Cuernavaca Center for Intercultural Dialogue on Development
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The Cuernavaca Center for Intercultural Dialogue on Development (CCIDD) (now closed permanently) was a Christian retreat center located in Cuernavaca, Morelos, Mexico. Founded in 1977, CCIDD offers Canadian and American students the opportunity to experience the struggle for justice in Latin America.
Over 500 groups and 10,000 students have attended CCIDD since its inception.
A Call to Service
Making the journey to CCIDD requires not only the proper emotional state, but also the proper intentions. In an open letter concerning the value of service, Rachel Naomi Remen reminds us all to reevaluate our personal positions with respect to the dichotomy that inevitably exists between the notions of service and help. In effect, service can only be performed in "a relationship between equals" while help is based on a relationship of inequality, especially since it assumes that one side of the relationship is "stronger" than the other. CCIDD therefore does not wish for its students to "help" the local Mexican population; let the tourists do that, it wants its students to "serve" the people. This service can either be direct or indirect. Direct service involves projects like painting schools, composting trash, and building houses. Indirect service includes initiating cross-cultural dialogues, visiting local archaeological sites, and reflecting upon the daily experiences that one undergoes.
Liberation and Solidarity
The program permits students the opportunity to get up close and personal with poverty in the developing world. Whereas North American students may be familiar with impoverished conditions on a localized level in their own nations, the program allows them to peer into the less developed societies of Latin America. For CCIDD, it is not so much about serving the poor in the sense of direct aid, but rather, the journey in Cuernavaca is fundamentally concerned with immersing the student in a foreign, and albeit, uncomfortable situation whereby one is faced with numerous challenges. These challenges can range anywhere from purchasing food in the local farmers' market to fashioning a dialogue with the people in La Estación, which is a squatter settlement in a notoriously destitute section of Cuernavaca.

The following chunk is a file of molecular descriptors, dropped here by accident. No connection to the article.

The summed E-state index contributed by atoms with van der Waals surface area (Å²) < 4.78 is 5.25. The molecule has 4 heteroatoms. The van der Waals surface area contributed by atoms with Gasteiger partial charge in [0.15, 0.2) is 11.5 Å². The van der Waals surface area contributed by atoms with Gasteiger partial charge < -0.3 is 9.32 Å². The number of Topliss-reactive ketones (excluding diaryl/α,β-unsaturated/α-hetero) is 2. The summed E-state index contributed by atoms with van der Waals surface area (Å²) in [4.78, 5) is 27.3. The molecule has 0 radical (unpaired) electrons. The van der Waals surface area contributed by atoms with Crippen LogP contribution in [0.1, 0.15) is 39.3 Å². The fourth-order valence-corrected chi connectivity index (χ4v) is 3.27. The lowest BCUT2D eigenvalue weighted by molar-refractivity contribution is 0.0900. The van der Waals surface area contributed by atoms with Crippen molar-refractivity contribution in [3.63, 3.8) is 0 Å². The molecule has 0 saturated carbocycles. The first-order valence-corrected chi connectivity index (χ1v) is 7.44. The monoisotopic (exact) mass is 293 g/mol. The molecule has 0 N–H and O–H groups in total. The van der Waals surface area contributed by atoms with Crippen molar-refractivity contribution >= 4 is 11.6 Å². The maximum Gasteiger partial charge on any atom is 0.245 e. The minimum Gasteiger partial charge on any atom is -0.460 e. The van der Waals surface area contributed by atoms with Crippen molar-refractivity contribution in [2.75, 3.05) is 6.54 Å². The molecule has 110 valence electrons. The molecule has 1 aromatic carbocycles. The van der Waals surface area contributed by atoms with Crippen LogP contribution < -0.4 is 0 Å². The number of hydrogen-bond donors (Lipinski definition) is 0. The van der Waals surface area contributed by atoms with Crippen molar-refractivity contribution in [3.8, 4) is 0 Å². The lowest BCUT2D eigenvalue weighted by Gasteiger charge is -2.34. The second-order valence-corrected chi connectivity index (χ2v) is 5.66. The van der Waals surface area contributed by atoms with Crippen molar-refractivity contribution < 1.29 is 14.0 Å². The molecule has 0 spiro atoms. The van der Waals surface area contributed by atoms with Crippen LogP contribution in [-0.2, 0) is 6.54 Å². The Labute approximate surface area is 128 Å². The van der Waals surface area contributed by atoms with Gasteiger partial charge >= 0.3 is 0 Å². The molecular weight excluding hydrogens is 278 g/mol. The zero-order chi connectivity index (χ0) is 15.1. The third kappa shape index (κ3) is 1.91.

It is important to understand that cities like Cuernavaca have seen a recent influx of evangelical churches; many of which are there to pursue purely economic interests, like the Universal Church of the Kingdom of God, known for its motto "Pare de Sufrir." Even the more benign organizations are not very well received by the more informed in Mexican society, which is overwhelmingly Catholic. While at CCIDD, students will have the opportunity to attend church (in Spanish) on a regular basis, if they so choose. The Cuernavaca Cathedral is quite awe-inspiring, as the elongated nave and overbearing transept is enough to make any person pause for a moment or two. The addition of the Mariachi band instead of a traditional church choir will surely surprise many North American students.
Militarization of Latin America
Another major issue that students encounter while at CCIDD is the rampant growth of militarism in Latin American countries. One of the biggest issues addressed at CCIDD is the Salvadoran Civil War, which raged for about twelve years (1980–1992) in the country of El Salvador. CCIDD typically has its students watch Voces inocentes (Innocent Voices), which is a dramatically realistic portrayal of the civil strife that wreaked havoc in El Salvador during the war. Aside from the Salvadoran conflict, CCIDD also instructs its students on the Zapatista movement in the southern Mexican province of Chiapas. For the most part, this movement is for indigenous people (the Mayans), by indigenous people (the Mayans), and all about indigenous people (the Mayans). In Mexico, there has been a systematic disenfranchisement of native peoples, somewhat like the Jim Crow laws of the early-to-mid twentieth century in the United States. Therefore, the Zapatistas have taken it upon themselves to oppose the blatant segregation in Mexican society by unifying in the name of natural rights. Ultimately, they wish to set about rebuilding the Mexican social structure in a manner conducive to the common benefit of all, rather than for the privileged wealth of a few.